Life In The Bohn Zone


Today, the University of Cincinnati is introducing the latest athletic department addition — current Xavier head baseball coach Scott Googins.

Googins has had great success at Xavier, a place without the history, facilities, or conference typically required to have success in the college baseball world. It’s a home run hire for the Bearcats, and it’s just the latest in a line of successes from Athletic Director Mike Bohn. It’s about time somebody formally acknowledged Bohn’s work at UC.

UC hired Mike Bohn in February 2014. That was just over three years ago, but the landscape of the athletic department was vastly different back then. Nippert was a construction site, Tommy Tuberville was the head coach, and many Olympic programs looked vastly different than they do now.

Bohn saw the Nippert project through to completion, which seems like a simple task. However, the university has had ADs in the past who would have somehow messed that up. Bohn brought it home.

In July 2014, he hired Mandy Commons-DiSalle to oversee the swimming and diving program. In her tenure, the Bearcats have ten individual AAC titles and have established 18 new school records.

Last year, Bohn renegotiated Tommy Tuberville’s contract, allowing a smoother exit when the time was right in December. I’m still not sure how he pulled it off, but the Bearcats were able to make a coaching change earlier than expected, and the buyout wound up being lower than it was in the original contract.

Bohn sealed up the football program fairly quickly by bringing in Luke Fickell. Many, myself included, were a bit confused by the move. He checked very few boxes from my standpoint, and then there was the talk of some “computer analysis” that supported his hiring. It was a bit of a bold move, and while Fickell has yet to coach a game, the last six months of Bearcats football have been some of the most exciting in program history. Fickell immediately out-recruited Tuberville in his first class, despite an abbreviated window of time, and his first full class is on target to be the best in program history. In six months of offseason, Fickell has probably done more for UC football’s local perception than Tuberville and Butch Jones combined. Bohn saw that potential.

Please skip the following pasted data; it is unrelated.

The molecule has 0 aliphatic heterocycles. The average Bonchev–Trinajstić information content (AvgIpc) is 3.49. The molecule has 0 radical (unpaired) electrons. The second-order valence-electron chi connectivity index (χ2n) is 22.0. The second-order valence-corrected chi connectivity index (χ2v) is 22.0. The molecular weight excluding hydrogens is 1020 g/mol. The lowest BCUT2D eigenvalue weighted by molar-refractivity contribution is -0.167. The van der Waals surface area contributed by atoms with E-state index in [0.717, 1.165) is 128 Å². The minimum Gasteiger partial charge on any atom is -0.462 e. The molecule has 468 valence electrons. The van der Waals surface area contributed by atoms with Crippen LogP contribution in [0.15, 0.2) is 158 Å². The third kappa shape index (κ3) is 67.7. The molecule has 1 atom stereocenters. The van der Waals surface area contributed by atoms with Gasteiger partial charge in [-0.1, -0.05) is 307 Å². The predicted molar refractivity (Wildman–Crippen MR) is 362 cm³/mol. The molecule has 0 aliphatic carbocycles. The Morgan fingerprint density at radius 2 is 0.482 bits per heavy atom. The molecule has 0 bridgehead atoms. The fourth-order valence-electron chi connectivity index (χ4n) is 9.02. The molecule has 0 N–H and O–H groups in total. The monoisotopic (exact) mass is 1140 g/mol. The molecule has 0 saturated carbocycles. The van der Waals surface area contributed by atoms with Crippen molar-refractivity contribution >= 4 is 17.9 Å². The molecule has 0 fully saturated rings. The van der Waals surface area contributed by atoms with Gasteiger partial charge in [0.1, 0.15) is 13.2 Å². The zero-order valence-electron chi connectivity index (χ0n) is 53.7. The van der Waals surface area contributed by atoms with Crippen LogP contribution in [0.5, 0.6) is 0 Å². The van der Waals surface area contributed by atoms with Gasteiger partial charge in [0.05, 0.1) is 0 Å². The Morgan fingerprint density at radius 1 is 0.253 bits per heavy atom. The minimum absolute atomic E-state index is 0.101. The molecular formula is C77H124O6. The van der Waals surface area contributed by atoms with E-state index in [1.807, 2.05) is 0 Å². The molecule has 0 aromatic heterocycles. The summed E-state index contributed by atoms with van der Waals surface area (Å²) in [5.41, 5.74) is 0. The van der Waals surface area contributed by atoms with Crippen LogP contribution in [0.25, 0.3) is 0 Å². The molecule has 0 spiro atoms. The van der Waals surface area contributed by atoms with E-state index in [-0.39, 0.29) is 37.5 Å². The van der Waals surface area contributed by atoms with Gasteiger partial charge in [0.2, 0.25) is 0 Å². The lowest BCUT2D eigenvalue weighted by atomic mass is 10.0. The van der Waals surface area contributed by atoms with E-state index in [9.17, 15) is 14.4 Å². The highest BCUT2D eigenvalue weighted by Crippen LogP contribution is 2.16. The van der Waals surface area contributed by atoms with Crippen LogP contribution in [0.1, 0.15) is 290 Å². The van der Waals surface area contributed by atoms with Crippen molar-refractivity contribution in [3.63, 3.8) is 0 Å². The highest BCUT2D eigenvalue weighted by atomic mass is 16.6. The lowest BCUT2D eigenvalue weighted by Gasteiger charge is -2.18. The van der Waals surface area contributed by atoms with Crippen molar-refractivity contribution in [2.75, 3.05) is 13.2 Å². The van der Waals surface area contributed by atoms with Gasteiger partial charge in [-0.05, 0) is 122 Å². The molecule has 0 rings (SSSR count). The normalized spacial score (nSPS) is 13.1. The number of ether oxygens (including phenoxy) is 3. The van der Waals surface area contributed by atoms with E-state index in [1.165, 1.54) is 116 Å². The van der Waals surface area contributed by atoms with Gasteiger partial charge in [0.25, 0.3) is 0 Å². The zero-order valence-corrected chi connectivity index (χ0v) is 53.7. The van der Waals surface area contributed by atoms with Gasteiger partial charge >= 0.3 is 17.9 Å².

If the new hires weren’t enough, Bohn has also been fantastic about keeping the right coaches on board. Women’s soccer coach Neil Stafford — who won an AAC Tournament Championship in the Bohn tenure — remains in place. Volleyball coach Molly Alvey — who piloted the Bearcats to an NCAA Tournament appearance before being named head coach of the collegiate national team — is still here. Most notably, Bohn has kept Mick Cronin on board in Clifton, in part by getting him a new arena.

Bohn’s most significant stamp on the university broke ground following the conclusion of the 2016–17 basketball season in March. The new Fifth Third Arena is the latest in a line of infrastructure updates the university has seen in recent years, and it’s perhaps the most deserved. The arena was severely out-of-date, and the new facility looks pristine. Bohn not only got the project ready to go, but he intelligently avoided the beckoning call of a permanent home at US Bank Arena and negotiated the best short-term deal for UC when he signed up to play the 2017–18 season at Northern Kentucky University.